Interim managers are typically highly experienced executives and senior managers, who are hired as they have the specialist expertise and proven track record in resolving specific problems, challenges or transformations. The number of interim managers in the global labour market is continually growing and is predicted to do so at a much faster rate throughout 2019.
Why is this?
From an employee perspective, the number of managers electing to pursue interim work over full-time employment continues to increase. The reasoning behind this conscious decision can often involve the freedom of choice and flexibility that interim work provides.
Interim assignments provide managers with access to work on varied projects over fixed terms. Such access would otherwise be inaccessible if in full-time employment. In doing so, interim work can expose managers to fresh challenges, regular acquisition of new skills and the power of control and choice in their career.
With this control, interim managers can also dictate their work-life balance far more effectively, therefore increasing motivation and productivity substantially.
The benefits of interim managers to organisations?
It is critical that organisations experiencing significant change, transformation or crisis, have the leaders in place who possess the experience, knowledge and skillset to navigate through these strategically pivotal periods. It is commonplace that organisations in these periods will not have the necessary leadership internally who possess these traits. As such, their survival, growth and sustainability are potentially at risk. Bridging this knowledge and skills gap is therefore vital for businesses and interim management is a viable option that is often overlooked or resisted as a practical solution.
A fresh set of eyes
Interim managers can add a fresh perspective, analysing business needs with a more balanced and unbiased approach than that of a permanent employee. Permanent managers must consider the bureaucratic ramifications of their decision making and the potential implications this may have on their career prospects within the organisation.
Having worked on an interim basis on various types of assignments in multiple different organisational structures and cultures, the interim manager often possesses a greater cultural understanding and extensive expertise than that of a permanent manager.
They can help bring about fresh ideas and strategies during their latest assignment. Knowledge sharing during the assignment period between the interim manager to the permanent employees will include their specialist expertise and cultural sensitivity. This critically valuable knowledge therefore, remains in the organisation in the long-term, even after the interim manager’s term is over.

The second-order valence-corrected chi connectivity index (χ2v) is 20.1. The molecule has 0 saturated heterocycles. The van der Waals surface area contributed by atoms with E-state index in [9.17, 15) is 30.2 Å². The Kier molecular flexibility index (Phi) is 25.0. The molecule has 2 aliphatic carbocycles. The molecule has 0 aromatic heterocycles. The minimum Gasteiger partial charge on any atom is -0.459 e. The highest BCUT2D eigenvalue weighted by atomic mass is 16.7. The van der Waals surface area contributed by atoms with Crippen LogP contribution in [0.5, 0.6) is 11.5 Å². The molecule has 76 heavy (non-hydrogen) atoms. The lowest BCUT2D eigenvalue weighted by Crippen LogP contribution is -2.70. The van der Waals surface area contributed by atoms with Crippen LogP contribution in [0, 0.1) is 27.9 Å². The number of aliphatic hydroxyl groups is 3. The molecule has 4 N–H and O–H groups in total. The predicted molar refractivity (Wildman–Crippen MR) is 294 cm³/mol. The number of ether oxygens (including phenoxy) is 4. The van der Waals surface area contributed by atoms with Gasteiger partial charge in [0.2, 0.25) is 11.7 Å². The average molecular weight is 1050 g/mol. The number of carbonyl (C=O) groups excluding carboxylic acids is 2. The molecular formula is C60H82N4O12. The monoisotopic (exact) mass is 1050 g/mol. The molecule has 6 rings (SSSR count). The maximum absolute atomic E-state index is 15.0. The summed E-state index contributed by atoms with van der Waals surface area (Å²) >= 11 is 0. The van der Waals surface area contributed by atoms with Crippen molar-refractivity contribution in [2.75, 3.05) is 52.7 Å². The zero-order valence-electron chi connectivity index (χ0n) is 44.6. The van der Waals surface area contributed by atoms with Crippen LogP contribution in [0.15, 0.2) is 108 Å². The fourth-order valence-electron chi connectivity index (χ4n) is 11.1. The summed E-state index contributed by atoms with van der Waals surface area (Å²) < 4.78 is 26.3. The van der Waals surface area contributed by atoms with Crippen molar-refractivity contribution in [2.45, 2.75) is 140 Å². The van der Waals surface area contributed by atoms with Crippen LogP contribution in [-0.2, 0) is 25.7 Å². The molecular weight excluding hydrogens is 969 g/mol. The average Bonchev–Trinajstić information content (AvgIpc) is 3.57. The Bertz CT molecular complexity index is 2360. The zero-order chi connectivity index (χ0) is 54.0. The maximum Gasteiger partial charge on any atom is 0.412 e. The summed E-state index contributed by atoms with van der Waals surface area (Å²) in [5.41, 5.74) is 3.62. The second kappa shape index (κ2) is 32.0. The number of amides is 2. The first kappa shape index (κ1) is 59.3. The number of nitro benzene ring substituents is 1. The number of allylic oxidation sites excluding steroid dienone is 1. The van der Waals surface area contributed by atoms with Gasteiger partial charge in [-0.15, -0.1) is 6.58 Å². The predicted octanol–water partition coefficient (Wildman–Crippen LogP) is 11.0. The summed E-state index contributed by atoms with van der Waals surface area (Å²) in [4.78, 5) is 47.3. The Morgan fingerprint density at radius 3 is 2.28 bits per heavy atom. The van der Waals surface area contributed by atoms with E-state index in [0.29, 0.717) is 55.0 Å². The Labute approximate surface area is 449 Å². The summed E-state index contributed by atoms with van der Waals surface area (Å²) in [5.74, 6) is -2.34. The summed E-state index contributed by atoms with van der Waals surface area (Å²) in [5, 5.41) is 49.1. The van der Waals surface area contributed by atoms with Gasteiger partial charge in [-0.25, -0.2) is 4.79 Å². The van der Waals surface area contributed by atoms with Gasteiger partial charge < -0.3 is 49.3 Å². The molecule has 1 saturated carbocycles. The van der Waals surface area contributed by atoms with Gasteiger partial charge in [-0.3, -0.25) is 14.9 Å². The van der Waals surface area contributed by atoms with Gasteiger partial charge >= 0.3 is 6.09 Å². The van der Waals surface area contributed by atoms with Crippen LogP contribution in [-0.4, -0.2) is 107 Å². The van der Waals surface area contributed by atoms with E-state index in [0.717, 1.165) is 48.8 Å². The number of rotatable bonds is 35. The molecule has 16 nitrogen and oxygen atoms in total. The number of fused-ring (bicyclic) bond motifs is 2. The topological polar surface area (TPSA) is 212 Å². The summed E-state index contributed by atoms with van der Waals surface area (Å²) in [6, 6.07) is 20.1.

Speed is key
The speed of the hiring process for an interim manager is far quicker than that of a permanent placement, with the process taking days instead of weeks or months. Interims can be parachuted in quickly and go about working on projects and solutions quickly.
The vast experience and expertise these interim managers possess, allows them to begin positively impacting the organisation almost immediately. This is especially important when the assignment is related to crisis management, where time sensitivity and urgency can be key to business survival.
In contrast, an internal appointment (promotion) or external permanent hire who has limited exposure to other organisational cultures, visions and structures can mean upskilling is necessary prior to bringing about positive change and adding value to the organisation.
Is it more costly?
Whilst day rates of up to £2,000 can appear to be a high premium for the benefit of hiring an interim manager, the reality is that the hidden costs associated with hiring a permanent, full-time employee can often take the cost over that of an interim manager at the same level of seniority.
Pensions, bonuses and all other added contributions organisations must make, increases the cost to around double that of base salary. Interims can also be paid out based on their performance at the end of an assignment with bonuses or with milestone payment models, potentially reducing cost risks for the organisation.
As we continue in 2019 the percentage of interim managers as part of the total global workforce looks set to continue to increase. Organisations experiencing significant change or crisis should look to interim management as a genuine and viable option in guaranteeing survival and success of the organisation. Despite an interim appointment only having a temporary and short term direct involvement in the organisation, the potentially positive ramifications and long term results are clear and should be considered when implementing hiring strategies.
About the Author
Miguel Vila Bea is an International Search Consultant in the Mining & Metals division of Chad Harrison International. He is highly experienced in delivering specific and hard to find profiles for multinational clients globally.
Recent successful campaigns include Project Managers in Asia Pacific, Mining Manager Canada and Vice President of Operations North America.